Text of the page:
If you’re using a mold that isn’t easily removable, you’ll want to prepare it by lining it with saran wrap or parchment paper. I like to use silicon baking molds because they peel off, but you can use anything from capped PVC pipe to cake pans to cardboard boxes.

2. If your oils are solid, melt them in the big stainless steel bowl. When the oils reach 110°F, take them off the stove.

3. Pour your water into a stainless steel bowl. Pour the lye into the water. You always want to pour lye into other substances – and not the other way around – to avoid a “lye volcano.” The solution will heat up and give off fumes; try not to breath them in too much and wait until the solution cools down to 110°F.

4. Pour the lye water into the oils. Now it’s time to stir. You want to stir stir stir stir until the mixture reaches this mysterious and elusive phase called “trace.” Actually, it’s not that mysterious or elusive and it’s not a hard as people make it out to be. All trace means is that the lye water and the oils aren’t going to separate after they’re sitting for some time. With a stick or handheld blender, this usually takes about 10 minutes. You know you’re there when there’s a thin coating on the sides of the bowl and the blender. Trace will vary with different oils, but when you’re making a soap with a high olive-oil content, trace it going to look a lot thinner than cake batter.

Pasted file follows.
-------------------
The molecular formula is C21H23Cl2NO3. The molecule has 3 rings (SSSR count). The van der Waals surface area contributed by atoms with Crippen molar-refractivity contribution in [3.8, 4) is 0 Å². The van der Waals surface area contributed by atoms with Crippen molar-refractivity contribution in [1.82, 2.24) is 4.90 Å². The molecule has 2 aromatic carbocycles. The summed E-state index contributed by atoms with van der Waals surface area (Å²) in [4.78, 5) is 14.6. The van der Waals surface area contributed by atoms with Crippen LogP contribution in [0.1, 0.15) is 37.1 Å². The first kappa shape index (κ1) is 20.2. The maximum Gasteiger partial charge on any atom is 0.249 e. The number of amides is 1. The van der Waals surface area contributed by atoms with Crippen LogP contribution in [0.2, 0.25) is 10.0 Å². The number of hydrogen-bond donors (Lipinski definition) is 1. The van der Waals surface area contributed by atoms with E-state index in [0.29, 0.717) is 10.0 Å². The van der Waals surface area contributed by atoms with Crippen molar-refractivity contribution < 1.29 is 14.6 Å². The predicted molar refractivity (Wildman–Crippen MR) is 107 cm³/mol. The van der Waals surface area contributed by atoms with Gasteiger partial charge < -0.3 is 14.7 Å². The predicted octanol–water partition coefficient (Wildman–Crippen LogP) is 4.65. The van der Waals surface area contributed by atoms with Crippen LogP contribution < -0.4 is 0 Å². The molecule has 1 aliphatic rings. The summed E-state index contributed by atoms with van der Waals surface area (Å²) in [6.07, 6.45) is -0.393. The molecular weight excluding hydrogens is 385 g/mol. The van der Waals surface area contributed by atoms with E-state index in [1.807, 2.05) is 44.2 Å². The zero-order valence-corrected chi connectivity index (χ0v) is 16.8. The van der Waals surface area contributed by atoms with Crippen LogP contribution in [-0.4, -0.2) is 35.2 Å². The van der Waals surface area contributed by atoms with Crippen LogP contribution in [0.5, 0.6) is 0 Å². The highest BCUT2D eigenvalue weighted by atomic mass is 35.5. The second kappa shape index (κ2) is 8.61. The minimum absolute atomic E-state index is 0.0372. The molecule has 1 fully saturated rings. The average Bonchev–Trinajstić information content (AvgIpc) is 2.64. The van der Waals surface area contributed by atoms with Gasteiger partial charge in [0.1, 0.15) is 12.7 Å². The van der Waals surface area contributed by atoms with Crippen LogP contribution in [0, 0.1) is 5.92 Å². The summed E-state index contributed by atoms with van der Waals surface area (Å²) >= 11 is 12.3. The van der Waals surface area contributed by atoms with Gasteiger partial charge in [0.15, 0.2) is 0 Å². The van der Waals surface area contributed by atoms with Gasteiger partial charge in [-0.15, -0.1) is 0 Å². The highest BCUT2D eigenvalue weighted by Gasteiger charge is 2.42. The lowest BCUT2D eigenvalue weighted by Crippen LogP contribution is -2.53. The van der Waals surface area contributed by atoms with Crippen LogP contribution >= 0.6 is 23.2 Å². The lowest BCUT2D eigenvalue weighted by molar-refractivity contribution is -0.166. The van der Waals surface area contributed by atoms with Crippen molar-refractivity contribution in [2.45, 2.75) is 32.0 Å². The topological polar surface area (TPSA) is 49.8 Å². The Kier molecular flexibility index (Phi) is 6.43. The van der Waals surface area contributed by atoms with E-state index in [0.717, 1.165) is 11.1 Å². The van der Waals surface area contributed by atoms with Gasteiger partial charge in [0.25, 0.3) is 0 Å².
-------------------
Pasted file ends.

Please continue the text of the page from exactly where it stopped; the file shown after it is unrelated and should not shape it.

Almost to trace

Almost to trace

5. When the soap has reached trace, you want to add any superfats, essential oils, and additives. Stir it all in and then pour it into your mold.

If you're using a silicone mold, you can give it some support with towels.

If you’re using a silicone mold, you can give it some support with towels.

6. Place the mold in a box (cardboard or otherwise) and wrap it in a towel to set overnight. Don’t seal the lid if it’s plastic! The box and towel insulate the soap à la mother hen while it’s curing. If you get cold, put the whole fandango on your lap;  it’ll keep you warm!

7. The next day, remove the soap from the mold. It should be set but still soft, so now’s the time to slice!

Silicone peels right off

Silicone peels right off

8. Place the bars back in the box (again, not sealing it if it’s plastic!) and let it sit for a whole month. I know, the wait’s hard. I write the date I made the soap and the date it’ll be ready on a label so that I’m not tempted to use it too early. During this time, the water we used to dissolve the lye will evaporate so the bar gets harder and any leftover lye will saponify so that the soap is safe to use.


Like butta

Before using your soap, you should test to make sure it’s safe to use. Many soap-makers recommend the tongue test (stick your tongue on the soap and see if it zaps you). Considering that most of y’all probably consider your tongue one of your primary sex organs, I do not. You can buy phenolphthalein indicator solution for about $3 at a pool store or a winemaker’s store and it’ll do the same thing.